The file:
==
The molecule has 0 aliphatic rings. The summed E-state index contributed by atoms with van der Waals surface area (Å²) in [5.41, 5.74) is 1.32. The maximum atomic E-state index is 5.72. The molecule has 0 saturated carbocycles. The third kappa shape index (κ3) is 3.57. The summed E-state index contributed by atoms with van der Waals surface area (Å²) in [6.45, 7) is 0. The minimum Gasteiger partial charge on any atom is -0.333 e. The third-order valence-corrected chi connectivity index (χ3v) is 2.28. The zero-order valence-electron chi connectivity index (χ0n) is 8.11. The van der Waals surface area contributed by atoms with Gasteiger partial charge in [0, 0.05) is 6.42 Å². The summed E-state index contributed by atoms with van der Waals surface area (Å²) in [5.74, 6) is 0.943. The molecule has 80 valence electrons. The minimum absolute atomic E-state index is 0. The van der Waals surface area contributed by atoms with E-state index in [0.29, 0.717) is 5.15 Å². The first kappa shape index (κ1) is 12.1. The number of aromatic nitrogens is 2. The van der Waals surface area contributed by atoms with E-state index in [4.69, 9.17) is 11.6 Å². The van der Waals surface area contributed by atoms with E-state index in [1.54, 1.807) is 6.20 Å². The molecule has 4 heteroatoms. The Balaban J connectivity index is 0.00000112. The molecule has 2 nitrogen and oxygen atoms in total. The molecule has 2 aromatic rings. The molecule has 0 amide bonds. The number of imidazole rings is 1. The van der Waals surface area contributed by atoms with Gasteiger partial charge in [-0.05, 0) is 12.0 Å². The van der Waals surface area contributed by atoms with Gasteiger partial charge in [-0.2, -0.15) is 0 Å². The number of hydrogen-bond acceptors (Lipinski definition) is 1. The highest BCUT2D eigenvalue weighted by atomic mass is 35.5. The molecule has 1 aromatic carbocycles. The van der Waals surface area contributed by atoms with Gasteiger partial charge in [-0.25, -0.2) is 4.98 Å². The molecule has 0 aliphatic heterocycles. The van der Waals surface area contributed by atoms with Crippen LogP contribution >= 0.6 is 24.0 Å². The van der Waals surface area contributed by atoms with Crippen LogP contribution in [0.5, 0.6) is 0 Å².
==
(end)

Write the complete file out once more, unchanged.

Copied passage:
The molecule has 0 aliphatic rings. The summed E-state index contributed by atoms with van der Waals surface area (Å²) in [5.41, 5.74) is 1.32. The maximum atomic E-state index is 5.72. The molecule has 0 saturated carbocycles. The third kappa shape index (κ3) is 3.57. The summed E-state index contributed by atoms with van der Waals surface area (Å²) in [6.45, 7) is 0. The minimum Gasteiger partial charge on any atom is -0.333 e. The third-order valence-corrected chi connectivity index (χ3v) is 2.28. The zero-order valence-electron chi connectivity index (χ0n) is 8.11. The van der Waals surface area contributed by atoms with Gasteiger partial charge in [0, 0.05) is 6.42 Å². The summed E-state index contributed by atoms with van der Waals surface area (Å²) in [5.74, 6) is 0.943. The molecule has 80 valence electrons. The minimum absolute atomic E-state index is 0. The van der Waals surface area contributed by atoms with E-state index in [0.29, 0.717) is 5.15 Å². The first kappa shape index (κ1) is 12.1. The number of aromatic nitrogens is 2. The van der Waals surface area contributed by atoms with E-state index in [4.69, 9.17) is 11.6 Å². The van der Waals surface area contributed by atoms with E-state index in [1.54, 1.807) is 6.20 Å². The molecule has 4 heteroatoms. The Balaban J connectivity index is 0.00000112. The molecule has 2 nitrogen and oxygen atoms in total. The molecule has 2 aromatic rings. The molecule has 0 amide bonds. The number of imidazole rings is 1. The van der Waals surface area contributed by atoms with Gasteiger partial charge in [-0.05, 0) is 12.0 Å². The van der Waals surface area contributed by atoms with Gasteiger partial charge in [-0.2, -0.15) is 0 Å². The number of hydrogen-bond acceptors (Lipinski definition) is 1. The highest BCUT2D eigenvalue weighted by atomic mass is 35.5. The molecule has 1 aromatic carbocycles. The van der Waals surface area contributed by atoms with Gasteiger partial charge in [-0.25, -0.2) is 4.98 Å². The molecule has 0 aliphatic heterocycles. The van der Waals surface area contributed by atoms with Crippen LogP contribution >= 0.6 is 24.0 Å². The van der Waals surface area contributed by atoms with Crippen LogP contribution in [0.5, 0.6) is 0 Å².